She decided that Cupcake would make a great therapy dog and now the poodle visits care homes and hospitals to make patients feel better.
Seven-year-old Cupcake has been a therapy dog for four years now and her striking appearance never fails to make people smile.
Cupcake visits the Lister hospital in Stevenage, Hertfordshire, where she puts a smile on both staff and patients’ faces. Karen, from Cheshunt, Hertfordshire said: ‘As we walk through the hospital corridors, there is a sea of smiles and it makes me happy knowing we are cheering other people up.
‘Cupcake is an amazing dog who is calm and obedient – she is perfect for the job.
‘She loves meeting new people, but she is so well trained and would never jump up or bark, she knows exactly how to behave in the hospitals.
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‘She goes from patient to patient and puts her head on their laps and it puts a huge smile on their face.’Karen developed the long-term condition epilepsy in 2012 and had to give up her job but Cupcake and the others helped her.
When she started to improve, she wanted to do something to carry on helping people.
She continued: ‘I was determined to keep on doing my bit to help other people and considering I love dogs so much it only seemed right to appoint the calmest poodle for the job.
‘She has always had something special about her and a natural ability to remain calm in stressful situations.’Cupcake is registered with Therapy Dogs Nationwide – a charity which assesses dogs and owners for voluntary roles in hospitals, elderly homes and schools.
They have a team of 12 therapy dogs to mentally stimulate, entertain and distract the patients.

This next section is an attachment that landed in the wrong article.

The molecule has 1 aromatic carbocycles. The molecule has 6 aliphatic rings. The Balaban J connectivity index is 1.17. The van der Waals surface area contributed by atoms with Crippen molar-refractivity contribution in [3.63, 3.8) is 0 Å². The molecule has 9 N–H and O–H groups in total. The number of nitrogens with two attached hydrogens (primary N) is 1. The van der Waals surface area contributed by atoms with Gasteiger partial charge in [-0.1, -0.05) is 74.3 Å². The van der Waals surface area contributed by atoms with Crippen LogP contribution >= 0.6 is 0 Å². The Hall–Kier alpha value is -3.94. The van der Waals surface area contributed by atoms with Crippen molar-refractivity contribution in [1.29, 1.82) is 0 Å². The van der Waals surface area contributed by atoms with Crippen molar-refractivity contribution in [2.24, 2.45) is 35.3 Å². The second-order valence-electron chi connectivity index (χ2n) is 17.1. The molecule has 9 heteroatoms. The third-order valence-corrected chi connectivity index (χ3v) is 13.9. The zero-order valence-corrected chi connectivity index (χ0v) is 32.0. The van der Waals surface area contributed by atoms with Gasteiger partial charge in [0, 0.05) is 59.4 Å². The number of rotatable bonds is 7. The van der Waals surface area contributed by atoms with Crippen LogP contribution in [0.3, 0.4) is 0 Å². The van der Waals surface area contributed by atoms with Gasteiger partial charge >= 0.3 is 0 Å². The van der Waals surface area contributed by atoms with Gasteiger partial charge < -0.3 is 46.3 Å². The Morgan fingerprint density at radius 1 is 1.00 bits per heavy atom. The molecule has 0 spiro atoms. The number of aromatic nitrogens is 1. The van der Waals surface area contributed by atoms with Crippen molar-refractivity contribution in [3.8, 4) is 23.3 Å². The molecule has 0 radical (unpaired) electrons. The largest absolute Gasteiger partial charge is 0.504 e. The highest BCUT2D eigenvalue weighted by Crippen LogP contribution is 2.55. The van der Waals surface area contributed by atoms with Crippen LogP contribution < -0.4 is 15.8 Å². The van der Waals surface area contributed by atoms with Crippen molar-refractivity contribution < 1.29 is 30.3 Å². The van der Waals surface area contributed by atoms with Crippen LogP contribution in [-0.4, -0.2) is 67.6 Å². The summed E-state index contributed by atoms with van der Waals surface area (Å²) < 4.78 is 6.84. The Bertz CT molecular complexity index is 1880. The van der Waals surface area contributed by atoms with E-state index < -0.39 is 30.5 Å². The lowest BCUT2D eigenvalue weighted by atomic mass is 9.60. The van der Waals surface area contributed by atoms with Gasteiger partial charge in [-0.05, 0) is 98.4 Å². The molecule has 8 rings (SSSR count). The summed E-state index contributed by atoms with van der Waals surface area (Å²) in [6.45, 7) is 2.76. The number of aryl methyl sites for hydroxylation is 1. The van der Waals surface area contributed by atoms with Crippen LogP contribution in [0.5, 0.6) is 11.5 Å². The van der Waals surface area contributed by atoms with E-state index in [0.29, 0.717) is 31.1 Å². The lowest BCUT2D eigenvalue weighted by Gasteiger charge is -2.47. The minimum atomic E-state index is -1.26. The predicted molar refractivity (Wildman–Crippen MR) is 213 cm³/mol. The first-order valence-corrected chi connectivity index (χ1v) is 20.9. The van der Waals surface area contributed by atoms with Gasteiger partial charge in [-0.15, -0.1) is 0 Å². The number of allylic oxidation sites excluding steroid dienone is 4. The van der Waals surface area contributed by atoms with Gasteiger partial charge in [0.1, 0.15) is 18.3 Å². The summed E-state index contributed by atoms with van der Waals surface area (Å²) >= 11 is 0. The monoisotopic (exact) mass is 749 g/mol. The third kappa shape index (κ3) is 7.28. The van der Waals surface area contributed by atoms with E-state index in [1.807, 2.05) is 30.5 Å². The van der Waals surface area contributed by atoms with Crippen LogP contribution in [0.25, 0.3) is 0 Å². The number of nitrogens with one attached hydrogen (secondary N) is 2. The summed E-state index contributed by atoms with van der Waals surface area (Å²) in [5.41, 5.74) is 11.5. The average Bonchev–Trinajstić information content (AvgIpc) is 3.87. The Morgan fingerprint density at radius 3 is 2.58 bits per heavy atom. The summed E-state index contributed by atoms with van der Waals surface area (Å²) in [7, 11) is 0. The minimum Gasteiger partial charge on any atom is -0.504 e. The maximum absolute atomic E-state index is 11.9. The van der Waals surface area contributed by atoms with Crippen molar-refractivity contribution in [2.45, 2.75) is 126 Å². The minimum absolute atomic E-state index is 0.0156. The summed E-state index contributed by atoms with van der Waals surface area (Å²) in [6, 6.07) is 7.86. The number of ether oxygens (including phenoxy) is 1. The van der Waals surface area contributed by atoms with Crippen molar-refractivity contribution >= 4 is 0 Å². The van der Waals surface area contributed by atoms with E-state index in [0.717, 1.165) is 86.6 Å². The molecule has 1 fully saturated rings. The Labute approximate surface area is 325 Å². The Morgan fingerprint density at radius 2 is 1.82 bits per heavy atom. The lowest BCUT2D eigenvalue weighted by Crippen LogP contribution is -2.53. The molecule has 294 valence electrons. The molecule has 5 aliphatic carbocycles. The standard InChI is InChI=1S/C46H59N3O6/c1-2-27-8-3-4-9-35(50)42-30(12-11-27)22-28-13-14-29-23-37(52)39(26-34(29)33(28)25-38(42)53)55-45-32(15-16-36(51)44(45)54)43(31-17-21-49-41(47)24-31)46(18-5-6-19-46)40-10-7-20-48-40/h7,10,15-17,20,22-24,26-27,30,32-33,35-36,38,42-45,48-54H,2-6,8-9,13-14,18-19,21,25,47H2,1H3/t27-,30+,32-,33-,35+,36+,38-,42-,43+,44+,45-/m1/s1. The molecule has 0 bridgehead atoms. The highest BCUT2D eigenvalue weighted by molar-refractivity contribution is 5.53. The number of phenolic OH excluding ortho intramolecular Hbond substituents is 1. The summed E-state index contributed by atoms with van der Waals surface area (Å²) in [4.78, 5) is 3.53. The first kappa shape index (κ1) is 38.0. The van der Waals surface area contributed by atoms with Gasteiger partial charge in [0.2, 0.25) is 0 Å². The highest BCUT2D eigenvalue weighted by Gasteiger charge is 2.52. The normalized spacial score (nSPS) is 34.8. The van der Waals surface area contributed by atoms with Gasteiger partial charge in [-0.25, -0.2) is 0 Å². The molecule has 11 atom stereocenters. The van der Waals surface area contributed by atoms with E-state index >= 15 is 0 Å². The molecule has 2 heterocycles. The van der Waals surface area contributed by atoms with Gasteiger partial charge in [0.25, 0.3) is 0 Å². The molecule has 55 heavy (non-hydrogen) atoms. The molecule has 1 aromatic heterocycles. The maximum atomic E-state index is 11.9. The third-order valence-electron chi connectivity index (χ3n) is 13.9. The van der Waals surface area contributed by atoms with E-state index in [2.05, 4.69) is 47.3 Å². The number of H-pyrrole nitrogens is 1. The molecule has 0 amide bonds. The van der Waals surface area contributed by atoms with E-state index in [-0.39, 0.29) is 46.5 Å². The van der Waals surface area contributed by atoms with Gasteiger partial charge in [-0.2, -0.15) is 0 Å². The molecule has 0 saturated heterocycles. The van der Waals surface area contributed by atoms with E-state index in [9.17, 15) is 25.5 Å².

All dogs have been vaccinated and patients must use anti-bacterial gel before and after stroking to avoid passing germs between patients.
Make him part of the family. Pets, especially dogs, need companionship. They are traditionally pack creatures and need the warmth and love that comes with living indoors with their family.
Karen said: ‘We previously used to visit in nursing homes, so Cupcake is excellent with the elderly – many of which have dogs of their own at home.
‘A visit from Cupcake helps them when they are missing their pet and allows them to forget they are in hospital for a while.
‘It is fantastic to see patients’ faces light up as she walks in the room and they are always impressed with her coat.’
‘It can be hot in the hospital, so I have to keep on top of her grooming, but I recently started experimenting with colours which the patients adore.’
Jane Shaw, who is the Patient Experience Project Coordinator, at the Lister Hospital, said: ‘Hospital days can be long and a bit boring for patients, but a visit from Cupcake and the other dogs is a real highlight.
‘Patients’ faces light up when they see Cupcake and her visits give them a touch of normality and helps alleviate stress and anxiety.
‘Sometimes staff tell us that the first time they have seen a smile from a patient is when Cupcake walks on to the ward.
‘It isn’t just the patients, but the staff too who are thrilled to see Cupcake.
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‘They have very busy and intense jobs and seeing Cupcake gives them a moment to regroup and re-energise before they return to a busy day.
‘Cupcake and the other dogs brighten up everyone’s day and we are so grateful for their visits.’